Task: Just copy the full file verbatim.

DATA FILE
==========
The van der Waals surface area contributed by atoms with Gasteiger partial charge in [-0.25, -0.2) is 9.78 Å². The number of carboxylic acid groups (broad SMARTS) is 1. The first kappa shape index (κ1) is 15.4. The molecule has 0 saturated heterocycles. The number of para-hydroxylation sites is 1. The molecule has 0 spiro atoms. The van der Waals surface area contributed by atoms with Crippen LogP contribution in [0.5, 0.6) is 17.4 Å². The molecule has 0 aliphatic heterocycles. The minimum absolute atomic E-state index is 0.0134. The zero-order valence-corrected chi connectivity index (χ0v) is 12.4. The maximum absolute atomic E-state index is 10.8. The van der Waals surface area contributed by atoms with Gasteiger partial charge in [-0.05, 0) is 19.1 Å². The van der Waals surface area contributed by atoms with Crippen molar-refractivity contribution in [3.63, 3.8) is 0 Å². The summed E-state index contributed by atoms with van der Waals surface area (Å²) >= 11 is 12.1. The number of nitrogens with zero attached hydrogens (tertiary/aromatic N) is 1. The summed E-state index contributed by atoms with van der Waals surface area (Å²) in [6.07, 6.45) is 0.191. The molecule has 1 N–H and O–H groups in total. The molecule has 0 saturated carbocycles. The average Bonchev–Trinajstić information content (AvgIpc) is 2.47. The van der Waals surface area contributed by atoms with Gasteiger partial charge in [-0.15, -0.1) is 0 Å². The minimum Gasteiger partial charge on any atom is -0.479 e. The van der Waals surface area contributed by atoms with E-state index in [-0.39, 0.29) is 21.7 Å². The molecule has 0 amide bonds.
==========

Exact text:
The van der Waals surface area contributed by atoms with Gasteiger partial charge in [-0.25, -0.2) is 9.78 Å². The number of carboxylic acid groups (broad SMARTS) is 1. The first kappa shape index (κ1) is 15.4. The molecule has 0 saturated heterocycles. The number of para-hydroxylation sites is 1. The molecule has 0 spiro atoms. The van der Waals surface area contributed by atoms with Crippen LogP contribution in [0.5, 0.6) is 17.4 Å². The molecule has 0 aliphatic heterocycles. The minimum absolute atomic E-state index is 0.0134. The zero-order valence-corrected chi connectivity index (χ0v) is 12.4. The maximum absolute atomic E-state index is 10.8. The van der Waals surface area contributed by atoms with Gasteiger partial charge in [-0.05, 0) is 19.1 Å². The van der Waals surface area contributed by atoms with Crippen molar-refractivity contribution in [3.63, 3.8) is 0 Å². The summed E-state index contributed by atoms with van der Waals surface area (Å²) >= 11 is 12.1. The number of nitrogens with zero attached hydrogens (tertiary/aromatic N) is 1. The summed E-state index contributed by atoms with van der Waals surface area (Å²) in [6.07, 6.45) is 0.191. The molecule has 1 N–H and O–H groups in total. The molecule has 0 saturated carbocycles. The average Bonchev–Trinajstić information content (AvgIpc) is 2.47. The van der Waals surface area contributed by atoms with Gasteiger partial charge in [-0.15, -0.1) is 0 Å². The minimum Gasteiger partial charge on any atom is -0.479 e. The van der Waals surface area contributed by atoms with E-state index in [-0.39, 0.29) is 21.7 Å². The molecule has 0 amide bonds.